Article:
But one strong suspicion was that these faculty just didn’t consider us to be on their level, and they were more interested in making tenure than in mentoring.

Do I regret it? Not really. But graduate school wasn’t exactly the dynamic, exciting, community of intellectuals I had dreamed about in my undergrad. We were primarily lowly paid grading labour.Report

Wes McMichael
Wes McMichael
Reply to  John
6 months ago

Hi, John.

I’m sorry to hear about your experience with junior faculty at your program. I’ve heard horror stories about even the highest-ranked programs (faculty discord, misogyny, harassment, etc.). I feel very fortunate to have had a very different experience. My department was incredibly supportive of me.Report

Sherri Lynn Conklin
Reply to  Wes McMichael
5 months ago

There’s some good evidence, at least from philosophy PhDs at the University of California, that most do not regret earning a PhD, even when they did not go on to get an academic job. Though, UCs are R1, so that might not address your question. As someone currently on the job market, as much as I am dedicated to pursuing research in academia, I will not regret earning a Philosophy PhD if things do not work out for me. The value of the experience is present in nearly every interaction I have in my daily life. I can’t imagine a good substitute – though, this may just be an issue with my imagination.Report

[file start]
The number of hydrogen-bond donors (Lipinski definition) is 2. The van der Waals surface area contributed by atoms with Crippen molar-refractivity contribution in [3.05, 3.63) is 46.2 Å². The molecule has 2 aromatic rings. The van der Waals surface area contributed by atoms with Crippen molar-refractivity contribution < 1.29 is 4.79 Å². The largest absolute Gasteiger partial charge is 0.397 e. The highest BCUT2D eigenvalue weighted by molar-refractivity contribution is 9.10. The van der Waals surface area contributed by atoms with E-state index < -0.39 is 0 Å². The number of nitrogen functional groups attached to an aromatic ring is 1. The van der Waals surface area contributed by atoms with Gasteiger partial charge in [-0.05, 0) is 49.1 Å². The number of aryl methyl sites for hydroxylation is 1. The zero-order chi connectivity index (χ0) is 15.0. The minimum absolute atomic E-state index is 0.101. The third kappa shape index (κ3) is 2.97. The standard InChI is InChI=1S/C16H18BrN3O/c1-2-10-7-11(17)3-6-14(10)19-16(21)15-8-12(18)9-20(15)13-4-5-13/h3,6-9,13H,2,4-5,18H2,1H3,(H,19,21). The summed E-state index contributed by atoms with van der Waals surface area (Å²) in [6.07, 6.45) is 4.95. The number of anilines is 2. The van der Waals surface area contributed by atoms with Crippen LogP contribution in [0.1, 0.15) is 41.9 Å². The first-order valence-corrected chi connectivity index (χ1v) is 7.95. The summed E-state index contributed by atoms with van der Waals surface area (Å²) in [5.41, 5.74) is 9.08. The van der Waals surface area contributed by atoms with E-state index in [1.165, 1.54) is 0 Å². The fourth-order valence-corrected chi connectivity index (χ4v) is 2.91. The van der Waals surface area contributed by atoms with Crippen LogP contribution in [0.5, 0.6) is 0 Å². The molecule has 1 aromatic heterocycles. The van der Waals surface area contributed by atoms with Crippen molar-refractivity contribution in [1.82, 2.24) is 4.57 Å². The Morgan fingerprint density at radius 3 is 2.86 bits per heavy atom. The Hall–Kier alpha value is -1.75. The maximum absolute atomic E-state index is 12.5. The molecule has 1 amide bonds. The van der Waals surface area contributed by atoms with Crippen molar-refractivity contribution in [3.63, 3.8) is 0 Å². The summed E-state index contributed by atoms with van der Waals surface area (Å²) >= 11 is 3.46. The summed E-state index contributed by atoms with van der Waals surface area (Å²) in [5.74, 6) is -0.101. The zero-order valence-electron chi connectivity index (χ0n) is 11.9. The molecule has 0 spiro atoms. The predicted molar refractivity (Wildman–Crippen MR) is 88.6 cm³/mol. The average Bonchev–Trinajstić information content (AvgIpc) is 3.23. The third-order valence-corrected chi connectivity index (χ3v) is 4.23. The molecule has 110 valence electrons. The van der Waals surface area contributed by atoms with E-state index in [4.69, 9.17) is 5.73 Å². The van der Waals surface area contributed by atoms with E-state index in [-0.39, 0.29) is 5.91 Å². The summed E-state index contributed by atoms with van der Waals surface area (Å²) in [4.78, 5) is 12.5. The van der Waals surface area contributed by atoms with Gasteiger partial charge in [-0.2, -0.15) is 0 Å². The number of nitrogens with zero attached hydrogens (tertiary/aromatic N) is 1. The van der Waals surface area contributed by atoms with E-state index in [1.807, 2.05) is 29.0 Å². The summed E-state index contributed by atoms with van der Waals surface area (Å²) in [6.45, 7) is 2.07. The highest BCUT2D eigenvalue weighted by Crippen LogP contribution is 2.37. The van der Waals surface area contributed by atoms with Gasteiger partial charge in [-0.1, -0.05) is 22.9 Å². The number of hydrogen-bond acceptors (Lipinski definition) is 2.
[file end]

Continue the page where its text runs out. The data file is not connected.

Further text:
Sherri Lynn Conklin
Reply to  Tom
5 months ago

While it may be true that philosophy, and the humanities in general, overproduce PhDs to some extent, I do take issue with the idea that philosophy departments, especially in lower prestige universities, should substantially decrease the number of PhDs they produce. There are a number of reasons for this. First, although most philosophy PhDs will not find academic employment, many will find gainful employment for which they are well paid. In my experience, folks who leave the academy are quite happy with the decision, even if the decision to leave had more to do with making rent and feeding their families than an desire to leave. One of my undergraduate mentees, with only a philosophy B.A., is currently making 85k+ per year at 5 years out. That’s more than the average tenure track professor. Nothing to sneer at. With the right skill set, a philosophy PhD might be able to earn considerably higher pay as middle management. Maybe. Who knows? We need more data. This does however require training that most PhDs in philosophy are not currently receiving. And this is the emphasis of the Beyond Academia work being done at the APA.